Figure 1 with 3 supplements see all
Hypoxia induces acute and reversible loss of P4M × 2::GFP and PLC-PH::RFP from the PM in Drosophila follicle cells.

(A–C) Representative frames showing follicle cells coexpressing P4M × 2::GFP and PLC-PH::RFP (A) or P4M × 2::GFP and Lgl::RFP (B) or PLC-PH::GFP and Lgl::RFP (C) undergoing hypoxia and reoxygenation. In A, at 1:04:00, asterisks (*) highlight cells that had already recovered P4M × 2::GFP but not PLC-PH::RFP. (A’–C’) Quantification of PM localizations of P4M × 2::GFP and PLC-PH::RFP (A’, n=18, 18, Figure 1—source data 1) or P4M × 2::GFP and Lgl::RFP (B’, n=20, 20, Figure 1—source data 2) or PLC-PH::GFP and Lgl::RFP (C’, n=20, 20, Figure 1—source data 3) during hypoxia and reoxygenation. PM Index: ratio of mean intensity of PM and cytosolic signals, normalized by the average value of the first three frames. Time stamp in hr:min:sec format. Scale bars: 5 µm.

Figure 1—source data 1

Hypoxia induces acute and reversible loss of PM PI4P and PIP2 in Drosophila follicle cells.

https://cdn.elifesciences.org/articles/79582/elife-79582-fig1-data1-v2.xlsx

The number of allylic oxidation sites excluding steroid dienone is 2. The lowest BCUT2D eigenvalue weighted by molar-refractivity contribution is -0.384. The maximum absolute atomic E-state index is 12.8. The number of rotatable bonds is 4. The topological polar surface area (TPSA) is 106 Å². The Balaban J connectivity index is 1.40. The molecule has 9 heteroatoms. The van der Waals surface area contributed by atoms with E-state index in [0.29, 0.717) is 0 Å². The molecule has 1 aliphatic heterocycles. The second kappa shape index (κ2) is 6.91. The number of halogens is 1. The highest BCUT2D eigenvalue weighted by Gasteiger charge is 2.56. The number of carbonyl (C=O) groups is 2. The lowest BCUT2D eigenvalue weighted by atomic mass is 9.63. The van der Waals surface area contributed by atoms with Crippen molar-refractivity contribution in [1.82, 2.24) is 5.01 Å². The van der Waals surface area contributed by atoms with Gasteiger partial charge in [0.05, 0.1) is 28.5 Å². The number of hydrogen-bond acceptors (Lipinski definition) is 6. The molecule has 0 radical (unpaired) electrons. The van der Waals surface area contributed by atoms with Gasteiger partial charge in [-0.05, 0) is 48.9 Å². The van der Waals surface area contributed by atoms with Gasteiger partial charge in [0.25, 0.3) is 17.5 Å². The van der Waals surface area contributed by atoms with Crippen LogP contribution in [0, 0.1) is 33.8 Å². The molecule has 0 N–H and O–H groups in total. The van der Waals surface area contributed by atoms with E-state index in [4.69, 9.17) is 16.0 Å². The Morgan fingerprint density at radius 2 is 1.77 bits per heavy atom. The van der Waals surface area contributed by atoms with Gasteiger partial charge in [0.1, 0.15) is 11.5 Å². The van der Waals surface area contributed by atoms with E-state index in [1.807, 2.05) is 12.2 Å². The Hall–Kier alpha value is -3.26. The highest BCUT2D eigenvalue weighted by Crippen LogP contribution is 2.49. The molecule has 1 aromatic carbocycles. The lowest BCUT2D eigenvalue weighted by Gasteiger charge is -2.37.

Figure 1—source data 2

Hypoxia induces acute and reversible loss of PM PIP2 and Lgl in Drosophila follicle cells.

https://cdn.elifesciences.org/articles/79582/elife-79582-fig1-data2-v2.xlsx
Figure 1—source data 3

Hypoxia induces acute and reversible loss of PM PI4P and Lgl in Drosophila follicle cells.

https://cdn.elifesciences.org/articles/79582/elife-79582-fig1-data3-v2.xlsx

In addition, under hypoxia the disappearance of P4M × 2::GFP intracellular puncta always preceded the depletion of PM P4M × 2::GFP. PM PI4P showed a transient increase at early phase of hypoxia likely due to depletion of intracellular PI4P leading to increased amounts of free P4M × 2::GFP sensor that binds PM PI4P (Figure 1A and A’). Under reoxygenation, PM P4M × 2::GFP consistently recovered before the appearance of intracellular P4M × 2::GFP puncta, although the latter became brighter after recovery (Figure 1A, Figure 1—video 1). Such early depletion of intracellular PI4P pool under hypoxia and its delayed replenishment under reoxygenation suggest that cells appear to prioritize the maintenance of PM PI4P pool to the intracellular pool of PI4P under energetic stress such as hypoxia.